1ST RESPONDERS — Nederland Police Chief keeps residents up-to-date during hurricane
NEDERLAND — A number of southeast Texans left town when Hurricane Laura made its approach before eventually skirting local cities and wreaking havoc not far away.
First responders were tucked safely away in various areas but were still in the mix of things doing their jobs as the winds peaked and the rain hit.
Nederland Police Chief Gary Porter, along with other officers, the Nederland Fire Department crew and other city officials, were at the Homer Nagel Public Safety Center on Boston Avenue.
Porter decided to give updates via the NPD Facebook page — that is until his daughter told he him needed to do the updates on Facebook Live.
“She said our people from Nederland are evacuated and do not know what’s going on. Go on and tell them what’s going on,” Porter said.
And he did.
As the storm rolled in, Porter, sometimes with Fire Chief Terry Morton, went outside and gave a report.
Porter said they received a lot of positive feedback from residents and decided to do the same updates should another weather event come along.
“In the past during hurricanes, especially Harvey, I got some input from citizens that had evacuated that were worried about their property and what was going on,” he said. “They couldn’t access what was going on locally from the news where they were at. When we started our storm prep for Hurricane Laura, we decided to utilize our Facebook page and reach out to our citizens and anybody else and keep them updated on the local conditions.”
The updates were a success in more ways than one.
“One good result we did find was that it lowers the call volume in dispatch from people wanting to know what’s going on. It was very helpful,” he said. “We will utilize this in the future to keep the public apprised on the situation and help out dispatch.”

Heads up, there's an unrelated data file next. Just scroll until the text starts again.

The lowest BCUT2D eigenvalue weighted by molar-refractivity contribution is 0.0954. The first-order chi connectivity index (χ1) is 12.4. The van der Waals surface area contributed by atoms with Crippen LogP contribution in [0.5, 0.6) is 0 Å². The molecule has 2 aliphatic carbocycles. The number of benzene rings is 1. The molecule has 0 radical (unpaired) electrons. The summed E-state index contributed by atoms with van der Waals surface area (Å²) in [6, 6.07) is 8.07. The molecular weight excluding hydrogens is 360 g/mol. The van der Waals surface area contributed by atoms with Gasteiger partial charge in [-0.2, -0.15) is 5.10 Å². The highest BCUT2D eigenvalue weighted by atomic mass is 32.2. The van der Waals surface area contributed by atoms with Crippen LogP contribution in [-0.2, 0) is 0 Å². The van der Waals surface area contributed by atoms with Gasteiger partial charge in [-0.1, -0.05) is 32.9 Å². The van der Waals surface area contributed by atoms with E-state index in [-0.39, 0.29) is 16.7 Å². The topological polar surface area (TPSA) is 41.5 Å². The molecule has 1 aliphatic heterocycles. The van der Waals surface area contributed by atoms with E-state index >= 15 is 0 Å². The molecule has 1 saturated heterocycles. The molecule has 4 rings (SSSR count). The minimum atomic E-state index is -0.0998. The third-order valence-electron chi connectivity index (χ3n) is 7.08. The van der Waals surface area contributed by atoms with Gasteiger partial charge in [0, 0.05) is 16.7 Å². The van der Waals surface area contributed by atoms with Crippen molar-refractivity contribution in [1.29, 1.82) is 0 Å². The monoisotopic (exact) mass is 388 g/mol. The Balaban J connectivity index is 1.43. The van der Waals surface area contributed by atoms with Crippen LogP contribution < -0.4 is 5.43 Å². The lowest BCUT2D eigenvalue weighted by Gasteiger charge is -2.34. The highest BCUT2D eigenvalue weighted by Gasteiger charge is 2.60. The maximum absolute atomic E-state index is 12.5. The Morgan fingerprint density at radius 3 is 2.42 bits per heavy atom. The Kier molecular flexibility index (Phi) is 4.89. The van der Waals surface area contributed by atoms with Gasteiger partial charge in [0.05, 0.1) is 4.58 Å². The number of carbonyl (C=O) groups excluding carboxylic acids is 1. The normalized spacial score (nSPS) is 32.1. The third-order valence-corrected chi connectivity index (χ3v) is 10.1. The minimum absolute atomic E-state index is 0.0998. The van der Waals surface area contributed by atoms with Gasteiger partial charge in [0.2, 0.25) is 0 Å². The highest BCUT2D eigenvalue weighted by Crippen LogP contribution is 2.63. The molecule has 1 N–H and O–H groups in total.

Behind the scenes
The day before the storm, the staff was brought in and put on 12-hour shifts. In addition, the police department partnered with the Texas Department of Public Safety and had additional boots on the ground to help patrol.
“Even though the officers were from out of town, we briefed them quickly where the main thoroughfares were and allowed our officers to remain visible so any lowlife could see not one, but several officers,” he said. “We had very little issues.”
The Homer Nagel Public Safety Center, as well as city hall, operate as emergency operations centers and are built to withstand winds to 150 mph.
Porter said having the staff and city officials together was beneficial.
“It was good to be able to turn around and talk to the city manager and not have to call; you get the answer immediately,” he said.
Nederland Mayor Don Albanese stayed behind during the storm and noted Porter’s updates positively.
“I thought it was real good,” Albanese said. “He kept us abreast of everything, of course with Terry Morton, fire chief. It was a real good idea and kept the citizens informed.”
Albanese also liked the fact that the EOCs, the staff and essential personnel were able to stay in town.
Porter has served as chief for just over two years and began his career in law enforcement in August 1977. He worked in several areas before joining NPD in July 1981.
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